Hollywood Presbyterian Medical Center

Coordinates: 34°5′47″N 118°17′28″W / 34.09639°N 118.29111°W / 34.09639; -118.29111
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CHA Hollywood Presbyterian
Medical Center
CHA Healthcare
Location1300 North Vermont Avenue,
Los Angeles, California, United States
Coordinates34°5′47″N 118°17′28″W / 34.09639°N 118.29111°W / 34.09639; -118.29111
Care systemPrivate
Affiliated universityCha University
ListsHospitals in California

CHA Hollywood Presbyterian Medical Center, formerly known as Queen of Angels – Hollywood Presbyterian Medical Center, is a private hospital located at 1300 North Vermont Avenue in Los Angeles, California. The hospital has 434 beds and is owned by the South Korea-based CHA Medical Group.[1]


The hospital has been in business since 1924.

In 2004, HPMC joined the CHA Medical Group, which includes CHA Biotech Corporation, Cha University, and medical centers in Gangnam, Bundang, and Gumi. CHA renamed it CHA Hollywood Presbyterian Medical Center. CHA Hollywood Presbyterian Medical Center is the first Korean-owned and operated general hospital in the United States.

The hospital is an acute-care seven-building facility with 434 licensed beds, 1,400 employees, and an 800-member medical staff.

In 1989, the operations of Queen of Angels Hospital were merged with Hollywood Presbyterian Medical Center. The name of the hospital then became Queen of Angels – Hollywood Presbyterian Medical Center. The Queen of Angels building, a Spanish-style hospital complex, was mainly used as a movie set.[2]

Improvement in ED services[edit]

Recently, there has been a major improvement in ED (Emergency Department) services for patients. It is divided into three tracks according to the severity of the symptoms to provide fast emergency services. This allows patients to receive shorter waiting times and immediate treatment.[citation needed]

Ten-Year Expansion and Modernization Master Plan[edit]

The master plan was designed to expand and modernize its facility and to fulfill the state's seismic safety mandate that all hospitals must meet by 2020.

There would be new emergency department. The new ED was planned to include increasing the current 20 beds to 26 beds and doubling the size of the department's physical space from its current 11,000 square feet (1,000 m2) to 26,000 square feet (2,400 m2). The emergency department is staffed by a trained, multilingual team of physicians, nurses and ancillary staff, providing a culturally sensitive resource for the community.

Also included in Phase 1 of the master plan is building a new 650-spot parking structure for patients, employees and visitors and beautifying overall internal and external designs of the hospital campus. The anticipated completion date was fall 2019.[3]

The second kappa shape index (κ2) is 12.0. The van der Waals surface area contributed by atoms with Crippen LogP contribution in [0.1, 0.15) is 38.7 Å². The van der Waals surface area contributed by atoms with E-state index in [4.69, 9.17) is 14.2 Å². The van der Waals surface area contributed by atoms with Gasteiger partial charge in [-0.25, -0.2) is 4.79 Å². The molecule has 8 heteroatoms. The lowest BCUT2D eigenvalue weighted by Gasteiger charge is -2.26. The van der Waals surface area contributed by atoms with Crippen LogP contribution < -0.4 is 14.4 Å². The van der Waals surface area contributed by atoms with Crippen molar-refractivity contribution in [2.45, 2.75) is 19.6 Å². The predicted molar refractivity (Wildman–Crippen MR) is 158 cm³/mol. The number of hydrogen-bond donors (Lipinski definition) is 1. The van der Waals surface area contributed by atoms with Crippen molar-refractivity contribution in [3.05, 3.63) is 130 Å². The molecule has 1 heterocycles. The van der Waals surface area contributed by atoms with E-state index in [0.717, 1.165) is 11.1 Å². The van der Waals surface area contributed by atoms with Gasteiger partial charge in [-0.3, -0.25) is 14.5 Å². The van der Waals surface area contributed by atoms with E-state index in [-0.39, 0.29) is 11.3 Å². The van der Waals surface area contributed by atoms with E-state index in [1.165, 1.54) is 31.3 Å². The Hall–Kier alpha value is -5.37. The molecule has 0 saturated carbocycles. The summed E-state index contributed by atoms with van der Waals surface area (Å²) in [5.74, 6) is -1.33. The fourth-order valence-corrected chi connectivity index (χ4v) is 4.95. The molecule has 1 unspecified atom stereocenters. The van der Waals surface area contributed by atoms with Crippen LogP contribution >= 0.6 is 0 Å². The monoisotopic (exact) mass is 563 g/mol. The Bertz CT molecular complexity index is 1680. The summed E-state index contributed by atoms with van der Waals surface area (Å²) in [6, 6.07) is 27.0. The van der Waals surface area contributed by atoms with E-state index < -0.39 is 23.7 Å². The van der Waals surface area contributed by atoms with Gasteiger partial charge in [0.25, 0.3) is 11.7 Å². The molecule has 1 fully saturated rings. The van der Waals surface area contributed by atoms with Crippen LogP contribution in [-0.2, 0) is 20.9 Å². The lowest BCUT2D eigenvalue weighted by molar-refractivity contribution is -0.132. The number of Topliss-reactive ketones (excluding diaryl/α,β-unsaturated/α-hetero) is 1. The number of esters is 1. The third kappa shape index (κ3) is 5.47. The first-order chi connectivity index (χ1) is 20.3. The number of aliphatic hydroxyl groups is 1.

"Patient dumping"[edit]

In February 2007, an investigation was launched after a hospital official allegedly "dumped" 54-year-old Gabino Olvera, a paraplegic patient, on a Skid Row street. According to witnesses, Olvera was removed from a hospital van and was left writhing in a gutter, wearing nothing more than a soiled gown and a broken colostomy bag.[4] The hospital agreed to pay US$1,000,000 and be monitored for up to 5 years as part of a settlement agreement reached in 2008.[5]


In 2016, the hospital's computer system was hijacked by ransomware forcing the hospital to use paper for more than a week[6]. Patients were asked to pick up lab results in person. The hospital paid a 40 bitcoin ransom that was then worth approximately US$17,000 to the hackers to regain access to their system.[7][8][9]

In popular culture[edit]

Exterior scenes of the hospital was used for the 1979–1986 CBS medical drama series, Trapper John, M.D.


  1. ^ "CHA Health Systems Subsidiary to Form the Largest Healthcare Network to Provide Premium Comprehensive Suite of Medical Services". www.businesswire.com. 2019-02-21. Retrieved 2019-05-26.
  2. ^ Mozingo, Joe (1997-09-06). "Queen of Angels Undergoes Conversion". Los Angeles Times.
  3. ^ "Hollywood Presbyterian Medical Center Breaks Ground on New Patient Care Tower". Asbarez.com. 2019-04-12. Retrieved 2019-05-26.
  4. ^ Blankstein, Andrew; Winton, Richard (2007-02-09). "Paraplegic allegedly 'dumped' on skid row". Los Angeles Times. Retrieved 2009-05-13.
  5. ^ Winton, Richard (2008-05-31). "Hospital agrees to $1 million settlement for dumping patient on skid row". Los Angeles Times. Retrieved 2009-05-13.
  6. ^ "Pérdida de información en hospitales y clínicas. Cómo evitarlo". DriCloud. 2022-05-05. Retrieved 2024-01-21.
  7. ^ Green, Max (18 February 2016). "Hospital pays $17k ransom to get medical records back from hackers". Becker's Health IT and CIO Review. Retrieved 2016-02-18.
  8. ^ Winton, Richard (18 February 2016). "Hollywood hospital pays $17,000 in bitcoin to hackers; FBI investigating". Los Angeles Times. Retrieved 2016-02-18.
  9. ^ Mastroianni, Brian (February 18, 2016). "Dangerous escalation in ransomware attacks". CBS News. Retrieved March 18, 2017.